After everything is priced up, set it aside someplace that won’t be in your way. DO make sure to price every item. If it is something a customer is interested in, they might just pass it up because they don’t want to ask. If you have a garage, great. I envy you! The garage means you can set up ahead of time and just close the door when you are done! So convenient! My sale stuff takes residence just inside my living room door. However, my sale was Friday, May 25th and Saturday May 26th, so that was okay with me for a short amount of time. Don’t forget to continue to look through the house to see if you can cull anything else that you might have missed. I always end up forgetting something!
Decide what days and times you will be having the sale. I usually go for Friday and Saturday. I will say 9a to 3p, but we are usually out until at least 5p or 6p, or whenever people stop coming. It just figures that about the time you start packing up, another wave of people comes by. I will invite them to browse, or ask if they are looking for something specific!
I rarely have a sale on Sunday. We just don’t get enough traffic to warrant setting up for three days, plus it is nice to have a day of rest before most people’s work week starts.
A few things I like to make sure I do before sale time:
Mow the lawn! It just looks nicer and more presentable to have some freshly cut grass for your salers! I mowed mine the day before my sale.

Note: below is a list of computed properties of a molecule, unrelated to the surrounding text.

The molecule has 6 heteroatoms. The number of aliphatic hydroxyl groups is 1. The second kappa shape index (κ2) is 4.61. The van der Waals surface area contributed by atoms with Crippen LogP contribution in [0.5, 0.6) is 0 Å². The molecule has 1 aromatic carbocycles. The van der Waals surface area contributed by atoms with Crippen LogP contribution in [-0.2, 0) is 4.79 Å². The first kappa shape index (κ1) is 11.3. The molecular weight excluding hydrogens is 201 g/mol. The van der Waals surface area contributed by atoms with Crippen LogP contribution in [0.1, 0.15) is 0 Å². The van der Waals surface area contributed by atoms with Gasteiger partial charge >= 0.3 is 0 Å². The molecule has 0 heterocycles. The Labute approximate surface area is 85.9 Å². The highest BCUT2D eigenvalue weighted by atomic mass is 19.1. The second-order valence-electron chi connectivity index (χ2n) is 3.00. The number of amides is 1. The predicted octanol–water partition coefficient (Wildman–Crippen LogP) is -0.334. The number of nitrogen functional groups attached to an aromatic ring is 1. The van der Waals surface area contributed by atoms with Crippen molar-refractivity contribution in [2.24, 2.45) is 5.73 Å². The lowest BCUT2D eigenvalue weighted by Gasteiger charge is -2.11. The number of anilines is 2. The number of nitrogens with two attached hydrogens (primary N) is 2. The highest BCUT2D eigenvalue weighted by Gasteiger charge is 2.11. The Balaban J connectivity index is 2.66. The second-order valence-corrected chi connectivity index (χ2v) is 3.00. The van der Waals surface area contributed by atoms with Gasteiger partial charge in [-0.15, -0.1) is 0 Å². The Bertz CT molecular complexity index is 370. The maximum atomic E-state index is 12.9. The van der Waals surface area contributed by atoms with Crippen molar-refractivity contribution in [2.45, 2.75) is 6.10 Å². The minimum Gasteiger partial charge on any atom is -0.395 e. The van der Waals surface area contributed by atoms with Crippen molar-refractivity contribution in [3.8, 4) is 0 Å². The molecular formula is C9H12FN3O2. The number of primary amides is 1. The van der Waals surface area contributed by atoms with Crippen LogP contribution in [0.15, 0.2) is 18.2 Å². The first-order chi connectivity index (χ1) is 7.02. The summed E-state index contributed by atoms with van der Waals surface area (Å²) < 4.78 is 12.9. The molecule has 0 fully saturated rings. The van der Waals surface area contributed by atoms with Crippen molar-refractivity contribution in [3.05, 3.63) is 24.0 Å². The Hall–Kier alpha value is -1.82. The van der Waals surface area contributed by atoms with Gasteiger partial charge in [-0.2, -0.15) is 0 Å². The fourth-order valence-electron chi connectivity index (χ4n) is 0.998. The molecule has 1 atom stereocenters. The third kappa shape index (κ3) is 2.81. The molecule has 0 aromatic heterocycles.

Put an ad in your local paper ahead of time! I usually call on Wednesday. This way, the paper will post the ad for three days: Thursday, Friday, and Saturday. If you have a lot of stuff, it will help to put some key items in the ad. Antiques, collectibles, jewelry, coins, fishing equipment, and musical instruments are some things that are routinely asked for at my sales. If you aren’t prepared for “early birds”, specify “NO EARLIES!”. Otherwise you are at the mercy of the early shoppers.
Put an ad on Craigslist and/or Swidjit! It’s free! I would recommend posting an ad for a bigger sale maybe a week in advance, and then update it Thursday night (if your sale starts Friday). This gives you an opportunity to detail more of the items you have available. You don’t have to list every little thing, but furniture, comic books, glassware, books, kids stuff, baby stuff are a few suggestions. I would specifically go to a sale that advertised any antiques or collectibles, comics, action figures, etc… but if it is a sale that pinpoints baby or kid stuff, and household items only, I would not be inclined to go. I also update the ad Friday night or Saturday morning, highlighting things that are still available, and deleting items that have sold.
As with the newspaper ad, if you aren’t prepared for early shoppers, emphasize “NO EARLY BIRDS!”. A favourite of some Craigslisters was when I posted an ad for my sister’s sale out of town, and added, “Early birds will be made to pick up dog poop in the back yard until the start of the sale.” That got a few chuckles.
Get some change! I grabbed about $100 worth, $25 in ones, $35 in fives, $30 in tens, $8 in quarters, $1.50 in dimes, and 50 cents in nickels. By the end of the day you may have an abundance of ones, but if you aren’t prepared… Murphy’s Law says your first sales will pay with $20 bills… so make sure you have change!